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Virginia dad goes nuclear on teachers' union boss: They require 'permission slips' for 'snacks,' 'field trips' but not to 'talk about my son’s penis'

Image Source: Twitter screenshot

A father in Loudoun County, Virginia, tore into American Federation of Teachers President Randi Weingarten this week after the union boss claimed that a growing parental rights movement in America could lead to civil war.

What did he say?

Brandon Michon — an outspoken parent who is also running for Congress as a Republican in Virginia's 10th district — told Fox News on Monday that union heads and school boards across the country are the ones who started the conflict by pushing progressive ideologies in schools.

"They've already invaded the classroom," Michon charged.

"When you think about it, [the union] colluded with the CDC, colluded with the DOJ and this administration on calling parents domestic terrorists," he said.

Michon, who has four children under the age of 10, accused Loudoun County Public Schools and other progressive school districts of pushing their radical views surrounding sexual orientation, gender identity, and critical race theory on children without consent from parents.

"They have to have signed permission slips for their snacks, they have to have signed permission slips to go on field trips, but no one is asking me for permission to talk about my son’s penis," he exclaimed. "It is unacceptable. They are pushing indoctrination on the most innocent part of the population."

What's the background?

Weingarten made headlines last week after going off on proponents of the parental rights in education movement in America during an unhinged radio interview.

"We've been very lucky in America, and we in some ways live in a bubble for a long time. This is propaganda. This is misinformation. This is the way in which wars start. This is the way in which hatred starts," the teachers union leader fumed to radio host Rick Smith.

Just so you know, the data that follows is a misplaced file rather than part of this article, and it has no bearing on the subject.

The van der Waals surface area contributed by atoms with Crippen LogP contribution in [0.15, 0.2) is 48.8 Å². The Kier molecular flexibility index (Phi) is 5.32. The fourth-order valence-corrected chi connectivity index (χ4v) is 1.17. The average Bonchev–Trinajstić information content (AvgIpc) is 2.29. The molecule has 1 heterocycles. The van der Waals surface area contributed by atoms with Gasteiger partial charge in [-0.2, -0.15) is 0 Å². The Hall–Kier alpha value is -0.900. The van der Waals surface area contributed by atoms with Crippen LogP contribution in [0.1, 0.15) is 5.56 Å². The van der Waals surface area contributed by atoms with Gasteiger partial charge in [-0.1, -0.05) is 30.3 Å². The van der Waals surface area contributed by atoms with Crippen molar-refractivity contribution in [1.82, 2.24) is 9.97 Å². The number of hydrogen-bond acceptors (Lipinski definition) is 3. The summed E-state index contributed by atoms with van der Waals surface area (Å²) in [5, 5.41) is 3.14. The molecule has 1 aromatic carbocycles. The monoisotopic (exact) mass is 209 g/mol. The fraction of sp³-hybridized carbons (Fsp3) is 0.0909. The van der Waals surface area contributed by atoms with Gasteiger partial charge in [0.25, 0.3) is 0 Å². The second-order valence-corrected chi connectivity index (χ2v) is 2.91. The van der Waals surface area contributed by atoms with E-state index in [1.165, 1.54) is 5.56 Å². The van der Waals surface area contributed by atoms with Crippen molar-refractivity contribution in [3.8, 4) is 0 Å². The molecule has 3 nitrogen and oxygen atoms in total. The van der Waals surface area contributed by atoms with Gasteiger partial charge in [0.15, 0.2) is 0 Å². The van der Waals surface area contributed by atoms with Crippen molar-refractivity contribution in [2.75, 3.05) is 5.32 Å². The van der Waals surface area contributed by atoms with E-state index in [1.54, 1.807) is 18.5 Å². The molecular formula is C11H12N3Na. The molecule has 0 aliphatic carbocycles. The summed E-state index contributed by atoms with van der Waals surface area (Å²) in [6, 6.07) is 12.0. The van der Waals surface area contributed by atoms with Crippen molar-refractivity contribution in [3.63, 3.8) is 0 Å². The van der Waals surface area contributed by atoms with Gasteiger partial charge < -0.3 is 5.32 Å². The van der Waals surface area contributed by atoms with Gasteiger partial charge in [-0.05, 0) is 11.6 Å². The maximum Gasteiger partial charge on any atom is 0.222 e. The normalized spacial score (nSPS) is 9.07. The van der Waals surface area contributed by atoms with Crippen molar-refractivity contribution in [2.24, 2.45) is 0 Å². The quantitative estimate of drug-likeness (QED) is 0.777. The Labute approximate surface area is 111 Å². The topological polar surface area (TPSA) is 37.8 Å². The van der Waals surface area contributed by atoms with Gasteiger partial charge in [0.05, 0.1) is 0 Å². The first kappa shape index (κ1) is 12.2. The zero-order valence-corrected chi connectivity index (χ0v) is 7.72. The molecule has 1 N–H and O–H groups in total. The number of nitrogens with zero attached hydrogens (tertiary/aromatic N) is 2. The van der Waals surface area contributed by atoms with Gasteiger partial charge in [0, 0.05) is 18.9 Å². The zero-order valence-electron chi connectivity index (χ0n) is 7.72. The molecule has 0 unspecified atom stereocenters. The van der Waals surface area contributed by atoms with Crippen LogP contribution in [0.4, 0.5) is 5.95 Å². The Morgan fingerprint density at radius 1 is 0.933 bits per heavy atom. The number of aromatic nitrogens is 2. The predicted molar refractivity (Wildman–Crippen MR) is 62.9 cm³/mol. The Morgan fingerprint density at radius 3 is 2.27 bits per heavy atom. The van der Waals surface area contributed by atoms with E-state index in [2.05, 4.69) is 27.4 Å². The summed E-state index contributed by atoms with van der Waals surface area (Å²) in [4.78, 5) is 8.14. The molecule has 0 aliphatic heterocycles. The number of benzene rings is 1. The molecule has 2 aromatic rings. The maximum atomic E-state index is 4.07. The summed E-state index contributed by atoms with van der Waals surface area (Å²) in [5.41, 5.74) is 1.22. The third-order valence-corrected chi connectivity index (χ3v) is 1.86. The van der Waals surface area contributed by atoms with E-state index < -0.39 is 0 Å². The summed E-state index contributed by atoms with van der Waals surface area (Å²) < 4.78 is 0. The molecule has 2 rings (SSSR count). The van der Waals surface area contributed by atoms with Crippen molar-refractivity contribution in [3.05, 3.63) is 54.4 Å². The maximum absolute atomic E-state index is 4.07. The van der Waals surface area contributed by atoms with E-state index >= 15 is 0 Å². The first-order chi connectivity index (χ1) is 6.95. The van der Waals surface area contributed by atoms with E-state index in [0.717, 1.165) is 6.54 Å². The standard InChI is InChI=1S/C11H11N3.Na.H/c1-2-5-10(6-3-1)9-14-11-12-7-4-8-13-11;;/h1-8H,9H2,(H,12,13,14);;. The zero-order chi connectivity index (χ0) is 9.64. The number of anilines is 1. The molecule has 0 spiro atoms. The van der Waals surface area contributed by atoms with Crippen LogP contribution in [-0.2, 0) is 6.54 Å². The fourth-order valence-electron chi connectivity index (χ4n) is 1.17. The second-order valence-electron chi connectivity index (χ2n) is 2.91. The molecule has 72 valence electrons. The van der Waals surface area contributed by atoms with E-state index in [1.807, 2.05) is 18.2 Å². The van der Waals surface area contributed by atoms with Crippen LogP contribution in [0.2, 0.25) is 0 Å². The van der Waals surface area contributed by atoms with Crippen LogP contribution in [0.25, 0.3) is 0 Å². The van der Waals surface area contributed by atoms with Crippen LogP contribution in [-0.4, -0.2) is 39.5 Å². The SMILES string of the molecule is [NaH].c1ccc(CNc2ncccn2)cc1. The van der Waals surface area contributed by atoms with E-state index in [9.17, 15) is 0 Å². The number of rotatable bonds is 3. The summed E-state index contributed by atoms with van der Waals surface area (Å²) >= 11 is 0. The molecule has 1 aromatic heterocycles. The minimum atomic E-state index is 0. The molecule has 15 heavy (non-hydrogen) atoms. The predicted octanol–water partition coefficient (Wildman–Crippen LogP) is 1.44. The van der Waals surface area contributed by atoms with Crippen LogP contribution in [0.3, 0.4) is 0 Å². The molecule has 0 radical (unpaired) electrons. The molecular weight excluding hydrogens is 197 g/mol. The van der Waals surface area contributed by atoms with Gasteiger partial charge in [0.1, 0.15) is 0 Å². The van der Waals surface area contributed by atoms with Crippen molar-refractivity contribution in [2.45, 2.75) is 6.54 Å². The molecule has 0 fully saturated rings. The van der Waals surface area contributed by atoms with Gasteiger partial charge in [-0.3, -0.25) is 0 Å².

Elsewhere in the discussion, she called backlash against progressive ideology being taught in public schools an "existential threat" to the country and complained that "right-wing extremists" are "exploiting" parents' fears to accomplish political ends.

Weingarten's remarks served as a flash point in the heated battle between parents who want more control over their children's education and the leaders of educational institutions who think they know better.

In recent months, parental outrage over transgender-affirming and critical race theory curricula in schools has culminated in legislation aiming to prevent such unwanted indoctrination. Perhaps the most popular piece of legislation is Florida's House Bill 1557, which bars classroom discussion on sexual orientation and gender identity in kindergarten through the third grade and establishes scaleable guidelines for discussion on the subject matter in grades thereafter.

What else?

Outraged over what his children were being taught in school, Michon decided to speak up at school board meetings last year. Now he's running for office with a campaign focused on parental empowerment and putting children's interests first.

"The children just want to learn," Michon told Fox News.

"If you want to talk about the biggest equalizer in all of education, literacy. Let’s get back to teaching more literacy. That [lifts] up all socio-economic classes," he argued, adding, "Don’t talk about the vocal minority of parents when there is vocal minority on the other side. We need to renew the focus on our children. Math, science, history, the things that will make them good members of society."

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